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Cajun Services Unlimited LLC v. Benton Energy Service Co.

United States District Court, E.D. Louisiana

May 7, 2018


         SECTION A(2)



         Before the Court is a Motion in Limine (Rec. Doc. 107) filed by Defendant Benton Energy Service Company D/B/A Besco Tubular (“Besco”). Plaintiff Cajun Services Unlimited, LLC D/B/A Spoked Manufacturing (“Cajun”) opposes the motion. (Rec. Doc. 126). The motion, set for submission on April 4, 2018, is before the Court on the briefs without oral argument. This matter is set to be tried to a jury beginning on May 29, 2018. Having considered the motion and memoranda of counsel, the record, and the applicable law, the Court finds that the motion is GRANTED in part and DENIED in part for the reasons set forth below.

         Besco brings the instant motion seeking to exclude and/or strike the proposed expert opinion testimony of Shane Triche, Heath Triche, Bryce Randle (the “Principals”), and Bryan Hall. As an initial matter, Cajun no longer intends to present Bryan Hall as a witness; therefore, Besco's motion seeking to dismiss Bryce Hall as a witness is dismissed as moot. (Rec. Doc. 126, p. 2). Besco presents the following three arguments in support of its motion: (1) the Principals have no specialized training or knowledge that would help the trier of fact understand the evidence or determine a fact in issue; (2) Cajun's proposed opinion testimony is not based on reliable principles or recognized scientific damage calculation methods; and (3) Cajun's proposed opinion testimony amounts to nothing more than improper speculation.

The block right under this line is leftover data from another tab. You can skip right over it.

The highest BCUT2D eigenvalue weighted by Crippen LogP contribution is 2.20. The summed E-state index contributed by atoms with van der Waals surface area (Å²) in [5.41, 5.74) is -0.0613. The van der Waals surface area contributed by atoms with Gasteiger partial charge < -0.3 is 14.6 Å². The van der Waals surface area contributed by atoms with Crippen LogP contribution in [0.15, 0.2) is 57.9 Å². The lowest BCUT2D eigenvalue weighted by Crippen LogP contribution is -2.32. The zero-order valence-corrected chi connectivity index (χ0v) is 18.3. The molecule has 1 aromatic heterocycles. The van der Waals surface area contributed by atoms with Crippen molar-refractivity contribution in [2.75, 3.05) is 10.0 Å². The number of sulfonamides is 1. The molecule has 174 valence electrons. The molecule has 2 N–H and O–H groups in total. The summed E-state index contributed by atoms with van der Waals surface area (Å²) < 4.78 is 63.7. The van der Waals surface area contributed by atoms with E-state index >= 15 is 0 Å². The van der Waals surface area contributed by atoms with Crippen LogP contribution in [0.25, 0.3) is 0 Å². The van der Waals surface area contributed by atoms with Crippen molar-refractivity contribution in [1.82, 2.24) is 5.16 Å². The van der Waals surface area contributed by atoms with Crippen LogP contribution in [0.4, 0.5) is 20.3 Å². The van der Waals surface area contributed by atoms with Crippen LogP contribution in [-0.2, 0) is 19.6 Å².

A witness who is qualified as an expert by knowledge, skill, experience, training, or education may testify in the form of an opinion or otherwise if the expert's scientific, technical, or other specialized knowledge will help the trier of fact to understand the evidence or to determine a fact in issue; the testimony is based on sufficient facts or data; the testimony is the product of reliable principles and methods; and the expert has reliably applied the principles and methods to the facts of the case. Fed.R.Evid. 702. Pursuant to the principles of Daubert v. Merrell Dow Pharmaceuticals, Inc., the district court acts as gatekeeper to prevent prejudice from unreliable scientific expert testimony. 509 U.S. 579 (1993). The district court has the discretion to exclude expert testimony that is unnecessary because the jury can adeptly assess the situation using its own common sense and knowledge. Peters v. Five Star Marine Serv., 898 F.2d 448, 450 (5th Cir. 1990).

         The proponent of expert testimony bears the burden of establishing its admissibility by a preponderance of the evidence. See United States v. Griffith, 118 F.3d 318, 323 (5th Cir. 1997). However, the proponent need not prove to the judge that the expert's testimony is correct. Moore v. Ashland Chem., Inc., 151 F.3d 269, 276 (5th Cir. 1998). There exist several traditional and appropriate means for attacking “shaky but admissible evidence, ” including “[v]igorous cross-examination, presentation of contrary evidence, and careful instruction on the burden of proof.” Daubert, 509 U.S. at 596. Furthermore, “Rule 702 does not mandate that an expert be highly qualified in order to testify about a given issue.” Huss v. Gayden, 571 F.3d 442, 452 (5th Cir. 2009). “Differences in expertise bear chiefly on the weight to be assigned to the testimony by the trier of fact, not its admissibility.” Id.